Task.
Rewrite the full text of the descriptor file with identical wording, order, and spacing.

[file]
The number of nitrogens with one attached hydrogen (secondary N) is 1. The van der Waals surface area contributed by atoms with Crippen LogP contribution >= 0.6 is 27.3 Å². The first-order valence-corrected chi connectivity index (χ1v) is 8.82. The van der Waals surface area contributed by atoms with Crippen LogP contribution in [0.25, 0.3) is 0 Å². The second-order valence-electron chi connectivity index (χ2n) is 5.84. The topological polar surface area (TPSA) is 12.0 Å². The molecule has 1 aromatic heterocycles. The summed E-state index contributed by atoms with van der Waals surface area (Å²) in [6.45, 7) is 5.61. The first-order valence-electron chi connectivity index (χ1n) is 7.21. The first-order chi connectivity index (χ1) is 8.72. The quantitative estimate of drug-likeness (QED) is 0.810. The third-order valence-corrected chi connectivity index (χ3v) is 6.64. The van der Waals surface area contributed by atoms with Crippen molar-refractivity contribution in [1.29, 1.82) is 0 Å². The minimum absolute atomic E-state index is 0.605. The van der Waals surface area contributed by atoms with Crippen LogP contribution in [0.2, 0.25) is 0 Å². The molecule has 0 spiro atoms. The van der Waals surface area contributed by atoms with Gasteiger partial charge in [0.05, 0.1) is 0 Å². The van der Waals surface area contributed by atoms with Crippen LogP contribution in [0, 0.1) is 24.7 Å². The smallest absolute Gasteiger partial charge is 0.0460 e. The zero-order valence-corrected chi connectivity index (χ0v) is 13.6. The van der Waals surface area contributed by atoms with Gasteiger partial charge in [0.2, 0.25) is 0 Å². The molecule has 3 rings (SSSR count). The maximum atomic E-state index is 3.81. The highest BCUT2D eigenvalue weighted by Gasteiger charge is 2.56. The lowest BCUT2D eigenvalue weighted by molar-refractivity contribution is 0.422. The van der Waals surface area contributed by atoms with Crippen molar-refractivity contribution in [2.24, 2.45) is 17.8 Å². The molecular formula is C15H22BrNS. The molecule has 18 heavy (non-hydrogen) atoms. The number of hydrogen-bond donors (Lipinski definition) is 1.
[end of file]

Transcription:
The number of nitrogens with one attached hydrogen (secondary N) is 1. The van der Waals surface area contributed by atoms with Crippen LogP contribution >= 0.6 is 27.3 Å². The first-order valence-corrected chi connectivity index (χ1v) is 8.82. The van der Waals surface area contributed by atoms with Crippen LogP contribution in [0.25, 0.3) is 0 Å². The second-order valence-electron chi connectivity index (χ2n) is 5.84. The topological polar surface area (TPSA) is 12.0 Å². The molecule has 1 aromatic heterocycles. The summed E-state index contributed by atoms with van der Waals surface area (Å²) in [6.45, 7) is 5.61. The first-order valence-electron chi connectivity index (χ1n) is 7.21. The first-order chi connectivity index (χ1) is 8.72. The quantitative estimate of drug-likeness (QED) is 0.810. The third-order valence-corrected chi connectivity index (χ3v) is 6.64. The van der Waals surface area contributed by atoms with Crippen molar-refractivity contribution in [1.29, 1.82) is 0 Å². The minimum absolute atomic E-state index is 0.605. The van der Waals surface area contributed by atoms with Crippen LogP contribution in [0.2, 0.25) is 0 Å². The molecule has 0 spiro atoms. The van der Waals surface area contributed by atoms with Gasteiger partial charge in [0.05, 0.1) is 0 Å². The van der Waals surface area contributed by atoms with Crippen LogP contribution in [0, 0.1) is 24.7 Å². The smallest absolute Gasteiger partial charge is 0.0460 e. The zero-order valence-corrected chi connectivity index (χ0v) is 13.6. The van der Waals surface area contributed by atoms with Gasteiger partial charge in [0.2, 0.25) is 0 Å². The molecule has 3 rings (SSSR count). The maximum atomic E-state index is 3.81. The highest BCUT2D eigenvalue weighted by Gasteiger charge is 2.56. The lowest BCUT2D eigenvalue weighted by molar-refractivity contribution is 0.422. The van der Waals surface area contributed by atoms with Crippen molar-refractivity contribution in [2.24, 2.45) is 17.8 Å². The molecular formula is C15H22BrNS. The molecule has 18 heavy (non-hydrogen) atoms. The number of hydrogen-bond donors (Lipinski definition) is 1.